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Berlusconi wins vote on wiretaps

June 11, 2010

by Guy Dinmore, published June 11 2010

Amid stormy scenes in Italy’s senate, Silvio Berlusconi’s centre-right government on Thursday rammed through a bill that would restrict the use of police wiretaps and punish editors and journalists who run transcripts.

The bill was passed in the Senate on a vote of confidence that cut short debate on amendments. The text, which the prime minister says will not be modified, moves next week to the lower house where the ruling coalition has a large majority. Senators of the main opposition Democratic party walked out of the senate refusing to vote, while members of the small Italy of Values party had to be evicted after occupying government benches.

Anna Finocchiaro, senate leader for the Democrats, called the bill a “massacre for liberty” and denounced the government for hiding what she called its private use of public money while treating the public as a “blind flock of sheep”.

The government says the law is needed to protect privacy. Last month the leaking of intercepts linked to an investigation into suspected corruption in the awarding of state contracts led to the resignation of Claudio Scajola, industries minister. He denied wrongdoing.

Mr Berlusconi too has had his private conversations splashed over the newspapers, most recently when he was overheard by investigating magistrates urging an official of Rai, the state broadcaster, to stop broadcasts of programmes attacking his government.

Under the law investigating prosecutors can order wiretaps and bugging only if they have serious evidence of a crime committed. Approval by a panel of three judges is required for a limit of 75 days, while intercepting conversations of politicians and priests would have to go through a more rigorous procedure.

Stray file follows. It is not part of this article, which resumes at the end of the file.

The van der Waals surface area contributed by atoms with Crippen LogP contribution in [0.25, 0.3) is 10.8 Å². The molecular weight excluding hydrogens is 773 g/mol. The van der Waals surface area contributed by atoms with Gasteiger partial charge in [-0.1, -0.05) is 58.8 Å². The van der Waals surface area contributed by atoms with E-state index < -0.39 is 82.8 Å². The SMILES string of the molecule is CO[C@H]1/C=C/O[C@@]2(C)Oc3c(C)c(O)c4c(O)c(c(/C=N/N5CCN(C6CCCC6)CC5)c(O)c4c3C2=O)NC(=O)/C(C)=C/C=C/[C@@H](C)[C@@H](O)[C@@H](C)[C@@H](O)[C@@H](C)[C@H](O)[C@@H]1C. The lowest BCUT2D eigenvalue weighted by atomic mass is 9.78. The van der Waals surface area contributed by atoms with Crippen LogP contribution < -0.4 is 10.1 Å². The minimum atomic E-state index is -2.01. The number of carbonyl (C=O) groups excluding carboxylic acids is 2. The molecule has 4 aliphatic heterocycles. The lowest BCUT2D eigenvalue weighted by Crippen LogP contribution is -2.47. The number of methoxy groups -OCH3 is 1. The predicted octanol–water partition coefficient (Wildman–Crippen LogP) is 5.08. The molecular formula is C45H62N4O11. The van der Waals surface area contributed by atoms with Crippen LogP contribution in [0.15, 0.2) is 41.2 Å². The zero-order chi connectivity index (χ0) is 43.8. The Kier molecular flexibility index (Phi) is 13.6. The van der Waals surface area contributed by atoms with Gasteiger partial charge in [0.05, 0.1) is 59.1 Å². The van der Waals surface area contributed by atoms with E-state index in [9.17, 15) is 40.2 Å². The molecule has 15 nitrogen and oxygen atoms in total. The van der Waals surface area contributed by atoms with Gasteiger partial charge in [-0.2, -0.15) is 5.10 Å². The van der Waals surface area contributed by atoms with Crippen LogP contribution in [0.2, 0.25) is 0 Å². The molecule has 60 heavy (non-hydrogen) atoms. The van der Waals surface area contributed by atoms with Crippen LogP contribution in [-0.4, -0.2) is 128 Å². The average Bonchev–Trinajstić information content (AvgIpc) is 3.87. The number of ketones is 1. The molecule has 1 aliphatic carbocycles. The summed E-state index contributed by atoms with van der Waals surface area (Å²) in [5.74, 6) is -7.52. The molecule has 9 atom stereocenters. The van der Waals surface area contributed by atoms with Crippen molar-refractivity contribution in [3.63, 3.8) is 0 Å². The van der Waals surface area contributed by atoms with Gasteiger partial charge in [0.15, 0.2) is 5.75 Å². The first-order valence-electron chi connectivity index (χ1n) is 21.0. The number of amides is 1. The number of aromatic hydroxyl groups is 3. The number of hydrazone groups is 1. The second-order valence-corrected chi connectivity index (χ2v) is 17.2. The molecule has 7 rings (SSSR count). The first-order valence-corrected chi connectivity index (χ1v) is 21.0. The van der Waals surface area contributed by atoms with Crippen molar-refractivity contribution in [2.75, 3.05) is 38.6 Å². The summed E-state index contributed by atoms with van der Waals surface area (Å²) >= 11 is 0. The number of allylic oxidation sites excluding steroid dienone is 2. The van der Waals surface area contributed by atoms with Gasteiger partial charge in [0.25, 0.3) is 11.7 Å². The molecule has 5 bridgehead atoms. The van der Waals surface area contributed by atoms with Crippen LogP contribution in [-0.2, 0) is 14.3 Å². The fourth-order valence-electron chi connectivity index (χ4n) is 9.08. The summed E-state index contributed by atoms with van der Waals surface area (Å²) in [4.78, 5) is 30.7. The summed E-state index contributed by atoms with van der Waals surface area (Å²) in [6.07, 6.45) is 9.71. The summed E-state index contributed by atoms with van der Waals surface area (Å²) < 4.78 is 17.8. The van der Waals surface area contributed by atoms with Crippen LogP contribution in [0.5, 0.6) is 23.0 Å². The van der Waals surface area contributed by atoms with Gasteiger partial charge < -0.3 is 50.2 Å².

Anti-mafia prosecutors have lashed out at the bill. Although strictly mafia-related investigations would not be affected directly, investigators say many mafia bosses have been discovered through the wire-tapping of others, particularly involving money laundering operations.

The US Department of Justice has expressed its concern that mafia investigations in Italy will be compromised by the law.

The media would be banned from publishing transcripts or summaries of intercepts – a daily staple of Italian news – and would face restrictions on reporting investigations at a preliminary stage. Heavy fines of up to 450,000 euros and three-jail terms could be imposed on transgressors.

Franco Siddi, secretary of the National Press Federation, is calling for a one-day strike of journalists next month, while some reporters and editors have vowed to break the law.

Mr Berlusconi recently denounced the widespread use of phone-taps as imposing a “police state” on Italians. On Thursday, he demonstrated his disdain of the media by walking out of a joint press conference in Rome with Spain’s Jose Luis Zapatero, leaving a confused prime minister alone at the podium to take questions.

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